Libyan forces opened fire on mourners leaving a funeral for protesters Saturday in the flash point city of Benghazi, and a medical official said 15 people were killed, with bodies piling up in a hospital and doctors collapsing in grief at the sight of dead relatives.
The deaths pushed the overall estimated death toll to 99 in five days of unprecedented protests against the 42-year reign of Moammar Gadhafi. Government forces also wiped out a protest encampment and clamped down on Internet service throughout the North African nation.
As relatives buried their dead, they fell victim to a mixture of special commandos, foreign mercenaries and Gadhafi loyalists armed with knives, Kalashnikovs and even antiaircraft missiles trying to quell the demonstrations, witnesses said.
Before Saturday's violence, Human Rights Watch had estimated at least 84 people have been killed.
Hospitals ran low on medical supplies and were packed with bodies shot in the chest and head, said the medical official who spoke on condition of anonymity because of fears of reprisal.
Information is tightly controlled in Libya, where journalists cannot work freely, and some of the accounts could not be independently confirmed. Other information comes from opposition activists in exile.
BAHRAIN: Thousands of singing and dancing protesters returned to the capital's central square after Bahrain's leaders withdrew tanks and riot police following a bloody crackdown a day earlier that left 50 injured. The royal family appeared to be backing away from further confrontation after international pressure from the West.
The protesters want the ruling Sunni Muslim monarchy, a key U.S. ally, to give up its control over top government posts and all critical decisions. Shiite Muslims make up 70 percent of Bahrain's 500,000 citizens but say they face systematic discrimination and poverty and are effectively blocked from key roles in public service and the military.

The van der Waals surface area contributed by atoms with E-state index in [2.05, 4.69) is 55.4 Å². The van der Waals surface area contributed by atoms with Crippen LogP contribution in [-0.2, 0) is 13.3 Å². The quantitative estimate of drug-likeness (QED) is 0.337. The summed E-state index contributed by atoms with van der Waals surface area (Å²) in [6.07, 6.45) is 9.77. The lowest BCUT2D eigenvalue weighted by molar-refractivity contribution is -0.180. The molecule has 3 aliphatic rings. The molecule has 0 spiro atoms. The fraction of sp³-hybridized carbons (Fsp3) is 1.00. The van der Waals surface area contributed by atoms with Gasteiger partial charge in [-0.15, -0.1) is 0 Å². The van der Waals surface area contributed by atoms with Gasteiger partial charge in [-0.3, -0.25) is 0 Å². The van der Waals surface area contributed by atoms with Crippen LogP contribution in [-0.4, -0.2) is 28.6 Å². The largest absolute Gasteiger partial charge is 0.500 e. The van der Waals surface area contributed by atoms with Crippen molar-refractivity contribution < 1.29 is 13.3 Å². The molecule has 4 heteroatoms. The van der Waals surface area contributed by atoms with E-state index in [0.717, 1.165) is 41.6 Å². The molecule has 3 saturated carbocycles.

YEMEN: Thousands of antigovernment protesters marched in the capital of Sana. Riot police killed one protester and injured five on the 10th day of unrest in country, a key U.S. ally. The country's leader, Ali Abdullah Saleh, blames the unrest on a "foreign plot."
Protesters demanded the resignation of Saleh, who has ruled the Arab world's poorest nation for 32 years. The main grievances are poverty and corruption.
IRAQ: Several thousand people marched in the city of Sulaimaniyah to protest the shooting deaths of two antigovernment protesters earlier in the week. The protests were directed against Massoud Barzani, president of the three provinces that make up the autonomous Kurdistan region. In Iraq's capital of Baghdad, hundreds of orphans and widows rallied to call on the government to take care of them.
ALGERIA: Algerian police thwarted a rally by thousands of pro-democracy supporters in the capital, Algiers, breaking up the crowd into isolated groups to keep them from marching. An opposition lawmaker was hospitalized after he was clubbed by police. The march came a week after a similar protest brought thousands of protesters and riot police into the streets.
Protesters seek sweeping political reform, including the ouster of President Abdelaziz Bouteflika and an end to the state of emergency imposed in 1992 to put down an Islamic insurgency.
Critics complain of massive corruption, high unemployment and social inequality.
EGYPT: A moderate Islamic party outlawed for 15 years, Al-Wasat Al-Jadid, was granted official recognition by an Egyptian court in a sign of increasing political openness after the fall of autocratic President Hosni Mubarak.
Egypt's military-led transition government has promised to lead the country to democracy in several months.